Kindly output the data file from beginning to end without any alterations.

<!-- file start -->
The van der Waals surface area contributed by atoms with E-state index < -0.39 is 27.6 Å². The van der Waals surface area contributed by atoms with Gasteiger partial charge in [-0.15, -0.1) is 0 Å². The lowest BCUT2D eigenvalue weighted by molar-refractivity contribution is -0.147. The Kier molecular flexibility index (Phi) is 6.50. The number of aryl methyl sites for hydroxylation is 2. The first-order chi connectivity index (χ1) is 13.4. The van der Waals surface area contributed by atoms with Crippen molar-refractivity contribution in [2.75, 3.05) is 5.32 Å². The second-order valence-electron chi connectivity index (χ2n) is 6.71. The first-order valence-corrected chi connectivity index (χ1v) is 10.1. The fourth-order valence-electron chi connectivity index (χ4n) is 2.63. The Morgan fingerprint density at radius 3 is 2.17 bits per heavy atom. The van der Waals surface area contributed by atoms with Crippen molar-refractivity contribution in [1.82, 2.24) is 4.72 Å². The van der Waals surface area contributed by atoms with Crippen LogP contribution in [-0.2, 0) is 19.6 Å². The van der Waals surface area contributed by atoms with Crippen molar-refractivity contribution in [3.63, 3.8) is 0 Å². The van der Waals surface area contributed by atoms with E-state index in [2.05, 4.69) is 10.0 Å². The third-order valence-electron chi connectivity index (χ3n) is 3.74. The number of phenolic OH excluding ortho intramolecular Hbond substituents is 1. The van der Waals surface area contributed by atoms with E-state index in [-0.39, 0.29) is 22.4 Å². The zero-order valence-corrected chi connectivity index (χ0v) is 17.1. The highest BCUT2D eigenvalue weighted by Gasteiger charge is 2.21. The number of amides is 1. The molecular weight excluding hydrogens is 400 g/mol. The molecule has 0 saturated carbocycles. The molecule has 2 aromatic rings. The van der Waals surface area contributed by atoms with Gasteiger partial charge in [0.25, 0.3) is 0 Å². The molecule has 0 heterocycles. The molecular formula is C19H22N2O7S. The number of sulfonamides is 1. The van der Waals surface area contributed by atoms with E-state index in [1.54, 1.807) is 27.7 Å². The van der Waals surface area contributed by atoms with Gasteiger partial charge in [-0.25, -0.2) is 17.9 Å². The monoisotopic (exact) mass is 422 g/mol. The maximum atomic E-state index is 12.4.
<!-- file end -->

The van der Waals surface area contributed by atoms with E-state index < -0.39 is 27.6 Å². The van der Waals surface area contributed by atoms with Gasteiger partial charge in [-0.15, -0.1) is 0 Å². The lowest BCUT2D eigenvalue weighted by molar-refractivity contribution is -0.147. The Kier molecular flexibility index (Phi) is 6.50. The number of aryl methyl sites for hydroxylation is 2. The first-order chi connectivity index (χ1) is 13.4. The van der Waals surface area contributed by atoms with Crippen molar-refractivity contribution in [2.75, 3.05) is 5.32 Å². The second-order valence-electron chi connectivity index (χ2n) is 6.71. The first-order valence-corrected chi connectivity index (χ1v) is 10.1. The fourth-order valence-electron chi connectivity index (χ4n) is 2.63. The Morgan fingerprint density at radius 3 is 2.17 bits per heavy atom. The van der Waals surface area contributed by atoms with Crippen molar-refractivity contribution in [1.82, 2.24) is 4.72 Å². The van der Waals surface area contributed by atoms with Crippen LogP contribution in [-0.2, 0) is 19.6 Å². The van der Waals surface area contributed by atoms with Crippen molar-refractivity contribution in [3.63, 3.8) is 0 Å². The van der Waals surface area contributed by atoms with E-state index in [2.05, 4.69) is 10.0 Å². The third-order valence-electron chi connectivity index (χ3n) is 3.74. The number of phenolic OH excluding ortho intramolecular Hbond substituents is 1. The van der Waals surface area contributed by atoms with E-state index in [-0.39, 0.29) is 22.4 Å². The zero-order valence-corrected chi connectivity index (χ0v) is 17.1. The highest BCUT2D eigenvalue weighted by Gasteiger charge is 2.21. The number of amides is 1. The molecular weight excluding hydrogens is 400 g/mol. The molecule has 0 saturated carbocycles. The molecule has 2 aromatic rings. The van der Waals surface area contributed by atoms with Gasteiger partial charge in [0.25, 0.3) is 0 Å². The molecule has 0 heterocycles. The molecular formula is C19H22N2O7S. The number of sulfonamides is 1. The van der Waals surface area contributed by atoms with E-state index in [1.54, 1.807) is 27.7 Å². The van der Waals surface area contributed by atoms with Gasteiger partial charge in [-0.25, -0.2) is 17.9 Å². The monoisotopic (exact) mass is 422 g/mol. The maximum atomic E-state index is 12.4.